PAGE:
The grand jury is a great institution which has been the guardian of the people since it was created at Runnymede. Although there is abroad in this land today a movement for its elimination, it is the view of the undersigned that every possible effort should be made for its preservation. Those who favor its abolition argue that the prosecutor controls the grand jury; that he decides what the grand jury will hear, how much it will hear and when it will hear it; and that he decides the quantum as well as the quality of the evidence submitted for the grand jury's consideration; and in sum, that the prosecutor totally dominates and controls the Grand Jury. If the Grand Jury system is to survive, its intended purpose must not be prostituted.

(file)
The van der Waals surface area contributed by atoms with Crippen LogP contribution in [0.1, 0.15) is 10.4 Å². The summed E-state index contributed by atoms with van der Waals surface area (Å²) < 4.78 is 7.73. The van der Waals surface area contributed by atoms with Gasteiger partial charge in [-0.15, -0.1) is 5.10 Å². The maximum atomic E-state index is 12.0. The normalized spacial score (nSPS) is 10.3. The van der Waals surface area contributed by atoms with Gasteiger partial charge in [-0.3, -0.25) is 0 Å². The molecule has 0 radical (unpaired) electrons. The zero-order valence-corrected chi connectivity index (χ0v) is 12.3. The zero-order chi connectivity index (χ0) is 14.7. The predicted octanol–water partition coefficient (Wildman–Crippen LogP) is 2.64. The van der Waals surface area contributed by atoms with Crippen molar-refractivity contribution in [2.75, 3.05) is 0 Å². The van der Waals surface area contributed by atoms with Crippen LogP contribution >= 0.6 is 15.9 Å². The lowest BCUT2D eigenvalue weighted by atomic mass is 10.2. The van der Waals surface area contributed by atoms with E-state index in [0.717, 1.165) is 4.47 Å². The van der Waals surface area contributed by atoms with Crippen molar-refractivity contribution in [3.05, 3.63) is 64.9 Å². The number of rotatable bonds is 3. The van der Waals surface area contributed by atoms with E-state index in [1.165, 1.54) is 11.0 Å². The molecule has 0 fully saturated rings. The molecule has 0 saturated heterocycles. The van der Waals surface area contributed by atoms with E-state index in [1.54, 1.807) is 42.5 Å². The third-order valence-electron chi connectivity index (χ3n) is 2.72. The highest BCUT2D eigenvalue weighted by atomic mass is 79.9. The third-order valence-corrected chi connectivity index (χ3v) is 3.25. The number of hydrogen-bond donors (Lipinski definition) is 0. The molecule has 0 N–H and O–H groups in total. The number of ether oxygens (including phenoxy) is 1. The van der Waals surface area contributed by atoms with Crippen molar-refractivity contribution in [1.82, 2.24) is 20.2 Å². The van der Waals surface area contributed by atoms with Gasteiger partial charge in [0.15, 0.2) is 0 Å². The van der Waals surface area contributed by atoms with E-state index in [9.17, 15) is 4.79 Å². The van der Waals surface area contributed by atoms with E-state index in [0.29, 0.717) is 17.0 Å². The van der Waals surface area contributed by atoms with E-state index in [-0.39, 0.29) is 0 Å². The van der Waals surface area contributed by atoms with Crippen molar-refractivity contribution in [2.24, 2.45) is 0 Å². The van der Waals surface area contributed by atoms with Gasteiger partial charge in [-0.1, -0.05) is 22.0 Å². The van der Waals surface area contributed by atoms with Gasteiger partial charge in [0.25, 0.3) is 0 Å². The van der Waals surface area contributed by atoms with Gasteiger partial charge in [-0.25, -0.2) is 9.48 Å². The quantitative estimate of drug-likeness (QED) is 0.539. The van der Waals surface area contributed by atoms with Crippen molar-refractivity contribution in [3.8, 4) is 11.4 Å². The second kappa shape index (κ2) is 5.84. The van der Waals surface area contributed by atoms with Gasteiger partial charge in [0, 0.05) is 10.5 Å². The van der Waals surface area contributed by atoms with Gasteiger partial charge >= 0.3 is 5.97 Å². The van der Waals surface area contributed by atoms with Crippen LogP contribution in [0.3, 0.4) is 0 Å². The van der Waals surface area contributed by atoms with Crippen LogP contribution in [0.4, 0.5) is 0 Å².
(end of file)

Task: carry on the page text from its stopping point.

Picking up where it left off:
This is not a case which challenges an indictment because of the quality of the evidence. The problem here is that there simply is no evidence sufficient to establish probable cause that the defendant Lawson committed any one of the three offenses of which he is charged.

For the reasons stated, it is ordered and adjudged that each count of the indictment against the defendant Lawson shall be and the same are hereby dismissed without prejudice.

DONE and ORDERED at West Palm Beach, Florida, this 8th day of March, 1978.